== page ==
You will likely only need to water a Dragon Tail about once each week during the summer. In the winter, when the plant enters its dormant cycle, you can reduce how often you add more moisture.
Be careful not to overwater this plant as you’re much more likely to harm it with too much water rather than too little. Too much water can lead to issues like root rot, which will kill your plant in short order.
Every plant needs light, though they don’t all have the same requirements. For the Dragon Tail, a minimum of 4 hours of indirect sunlight each day is a must. Of course, more light means more growth, so if you want your plant to thrive place it somewhere that gets 6 hours or more of sunlight.
The majority of the light this plant receives should be indirect. This mimics its natural habitat; dragon tail plants grow on the canopy floor and therefore get light filtered out by the taller trees above.
It can handle limited amounts of direct sunlight, though this can cause burned leaves, so it’s best to stick with indirect light as much as possible. If the stems become leggy or the leaves are losing their markings, your Dragon Tail needs more light, so reposition it for a happier plant.
It can also handle low light conditions, but this will lead to slower growth. If you notice the signs of low light described above, then move your plant to a sunnier location or supplement with a grow light.
Due to its tropical origins, the Dragon Tail plant prefers warmer temperatures. When grown indoors, temperatures between 65 and 77 degrees Fahrenheit are ideal, with as few fluctuations as possible. Be sure to keep this plant away from furnace or air conditioning vents to meet the Dragon Tail’s needs. You should also avoid placing it too close to drafty windows or exteriors during the winter.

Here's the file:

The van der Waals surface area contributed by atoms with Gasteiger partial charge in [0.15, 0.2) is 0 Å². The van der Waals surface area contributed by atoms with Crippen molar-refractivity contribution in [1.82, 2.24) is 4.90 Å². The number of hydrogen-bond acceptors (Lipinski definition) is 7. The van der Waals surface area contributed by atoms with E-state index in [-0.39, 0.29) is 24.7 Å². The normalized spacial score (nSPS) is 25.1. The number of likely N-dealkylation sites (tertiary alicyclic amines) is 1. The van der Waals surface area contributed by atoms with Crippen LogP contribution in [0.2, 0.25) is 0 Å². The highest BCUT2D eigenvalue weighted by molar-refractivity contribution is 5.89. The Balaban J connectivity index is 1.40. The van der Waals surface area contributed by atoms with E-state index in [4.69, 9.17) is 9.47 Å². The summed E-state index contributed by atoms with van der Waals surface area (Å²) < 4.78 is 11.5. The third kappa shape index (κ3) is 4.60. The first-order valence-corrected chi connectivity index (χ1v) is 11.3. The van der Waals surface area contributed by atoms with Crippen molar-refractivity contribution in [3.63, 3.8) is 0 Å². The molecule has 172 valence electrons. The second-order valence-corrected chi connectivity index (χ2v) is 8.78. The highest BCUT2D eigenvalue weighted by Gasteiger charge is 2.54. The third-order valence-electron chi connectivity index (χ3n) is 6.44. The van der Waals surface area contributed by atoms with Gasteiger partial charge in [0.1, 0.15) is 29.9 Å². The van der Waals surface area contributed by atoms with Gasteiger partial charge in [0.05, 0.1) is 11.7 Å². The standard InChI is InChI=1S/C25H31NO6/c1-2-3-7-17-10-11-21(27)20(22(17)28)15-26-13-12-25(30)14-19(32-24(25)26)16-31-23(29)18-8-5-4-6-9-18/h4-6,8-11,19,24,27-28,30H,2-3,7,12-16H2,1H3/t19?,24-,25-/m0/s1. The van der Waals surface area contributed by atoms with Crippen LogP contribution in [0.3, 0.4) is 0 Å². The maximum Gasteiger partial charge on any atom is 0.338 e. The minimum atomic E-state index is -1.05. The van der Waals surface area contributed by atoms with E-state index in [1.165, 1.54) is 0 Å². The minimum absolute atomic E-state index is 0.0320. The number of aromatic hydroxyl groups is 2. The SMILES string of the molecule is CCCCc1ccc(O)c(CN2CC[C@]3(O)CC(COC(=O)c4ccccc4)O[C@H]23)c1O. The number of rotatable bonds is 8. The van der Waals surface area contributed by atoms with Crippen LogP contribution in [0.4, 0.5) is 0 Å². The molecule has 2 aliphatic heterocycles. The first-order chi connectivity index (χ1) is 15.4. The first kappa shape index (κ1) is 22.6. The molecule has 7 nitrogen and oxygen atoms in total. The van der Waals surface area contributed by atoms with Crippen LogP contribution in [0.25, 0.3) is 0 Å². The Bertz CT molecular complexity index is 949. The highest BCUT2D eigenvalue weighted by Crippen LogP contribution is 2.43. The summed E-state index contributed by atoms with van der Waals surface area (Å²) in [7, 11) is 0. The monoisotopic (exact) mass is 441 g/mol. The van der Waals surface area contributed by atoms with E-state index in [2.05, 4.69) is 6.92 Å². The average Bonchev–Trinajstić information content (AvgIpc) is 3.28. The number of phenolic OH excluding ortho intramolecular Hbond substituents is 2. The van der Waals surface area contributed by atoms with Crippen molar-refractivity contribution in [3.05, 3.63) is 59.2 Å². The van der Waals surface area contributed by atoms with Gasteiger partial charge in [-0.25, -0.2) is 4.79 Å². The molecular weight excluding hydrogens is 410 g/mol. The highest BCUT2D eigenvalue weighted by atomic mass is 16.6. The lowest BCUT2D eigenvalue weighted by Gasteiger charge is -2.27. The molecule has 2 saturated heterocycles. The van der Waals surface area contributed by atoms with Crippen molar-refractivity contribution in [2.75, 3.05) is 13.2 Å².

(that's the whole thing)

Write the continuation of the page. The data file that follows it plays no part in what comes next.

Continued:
Generally, dragon plants do quite well in most indoor environments. The main issues you’ll face usually deal with changes in temperatures, specifically those of more than a few degrees. Keep the above points in mind and keep the plant away from areas that experience drastic temperature changes for best results.
This plant does not do well in cooler temperatures, however, and will die if exposed to freezing temperatures. For that reason, it’s only viable as an outdoor plant in warm climates, or during the summer months. Make sure to move it indoors well before your expected frost date.
Moderate humidity is best for a Dragon Tail plant to keep its foliage lush and green. Levels between 50% and 60% are perfect to prevent crispy or brown edges from forming on the leaves. You can place a humidifier near the plant if needed to maintain this level of humidity, but this is often overkill and you can achieve an ideal humidity through other means.
A pebble tray beneath the plant is also a good option for naturally raising the humidity levels around the plant. These are easy to make, using a small, shallow tray and some rocks. Fill it with water and place it beneath the Dragon Tail’s pot to add moisture to the air without soaking the plant’s roots.
Another great option is simply to mist the plant every morning. This injects extra moisture into the plant’s environment without risking overwatering.
For more humidity tips, check out our article on the subject.